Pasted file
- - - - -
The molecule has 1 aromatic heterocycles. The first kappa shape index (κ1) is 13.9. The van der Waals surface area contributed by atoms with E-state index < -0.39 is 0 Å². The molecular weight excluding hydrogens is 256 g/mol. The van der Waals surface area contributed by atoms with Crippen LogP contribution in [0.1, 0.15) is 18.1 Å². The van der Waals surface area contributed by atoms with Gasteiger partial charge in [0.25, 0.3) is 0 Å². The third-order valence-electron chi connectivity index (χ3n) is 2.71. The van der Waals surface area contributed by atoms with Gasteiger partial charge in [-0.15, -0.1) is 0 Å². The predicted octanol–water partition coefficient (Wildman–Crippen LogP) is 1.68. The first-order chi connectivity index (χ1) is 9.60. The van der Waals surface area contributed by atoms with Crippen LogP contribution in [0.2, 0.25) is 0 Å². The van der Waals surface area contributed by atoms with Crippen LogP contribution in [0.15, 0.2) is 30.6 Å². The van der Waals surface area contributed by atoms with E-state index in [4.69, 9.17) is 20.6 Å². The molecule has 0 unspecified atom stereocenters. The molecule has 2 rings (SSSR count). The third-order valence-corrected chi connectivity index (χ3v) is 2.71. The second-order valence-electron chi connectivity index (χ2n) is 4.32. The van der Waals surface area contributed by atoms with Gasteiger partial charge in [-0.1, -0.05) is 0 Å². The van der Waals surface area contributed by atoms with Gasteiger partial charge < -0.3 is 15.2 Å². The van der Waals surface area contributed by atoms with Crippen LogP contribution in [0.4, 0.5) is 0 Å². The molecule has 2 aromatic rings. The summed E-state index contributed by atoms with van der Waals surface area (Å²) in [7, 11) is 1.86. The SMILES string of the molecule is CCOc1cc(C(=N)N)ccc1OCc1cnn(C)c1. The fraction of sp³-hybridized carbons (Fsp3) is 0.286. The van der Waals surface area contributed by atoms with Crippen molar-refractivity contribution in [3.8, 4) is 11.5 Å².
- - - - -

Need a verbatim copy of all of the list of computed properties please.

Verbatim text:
The molecule has 1 aromatic heterocycles. The first kappa shape index (κ1) is 13.9. The van der Waals surface area contributed by atoms with E-state index < -0.39 is 0 Å². The molecular weight excluding hydrogens is 256 g/mol. The van der Waals surface area contributed by atoms with Crippen LogP contribution in [0.1, 0.15) is 18.1 Å². The van der Waals surface area contributed by atoms with Gasteiger partial charge in [0.25, 0.3) is 0 Å². The third-order valence-electron chi connectivity index (χ3n) is 2.71. The van der Waals surface area contributed by atoms with Gasteiger partial charge in [-0.15, -0.1) is 0 Å². The predicted octanol–water partition coefficient (Wildman–Crippen LogP) is 1.68. The first-order chi connectivity index (χ1) is 9.60. The van der Waals surface area contributed by atoms with Crippen LogP contribution in [0.2, 0.25) is 0 Å². The van der Waals surface area contributed by atoms with Crippen LogP contribution in [0.15, 0.2) is 30.6 Å². The van der Waals surface area contributed by atoms with E-state index in [4.69, 9.17) is 20.6 Å². The molecule has 0 unspecified atom stereocenters. The molecule has 2 rings (SSSR count). The third-order valence-corrected chi connectivity index (χ3v) is 2.71. The second-order valence-electron chi connectivity index (χ2n) is 4.32. The van der Waals surface area contributed by atoms with Gasteiger partial charge in [-0.1, -0.05) is 0 Å². The van der Waals surface area contributed by atoms with Gasteiger partial charge < -0.3 is 15.2 Å². The van der Waals surface area contributed by atoms with Crippen LogP contribution in [0.4, 0.5) is 0 Å². The molecule has 2 aromatic rings. The summed E-state index contributed by atoms with van der Waals surface area (Å²) in [7, 11) is 1.86. The SMILES string of the molecule is CCOc1cc(C(=N)N)ccc1OCc1cnn(C)c1. The fraction of sp³-hybridized carbons (Fsp3) is 0.286. The van der Waals surface area contributed by atoms with Crippen molar-refractivity contribution in [3.8, 4) is 11.5 Å².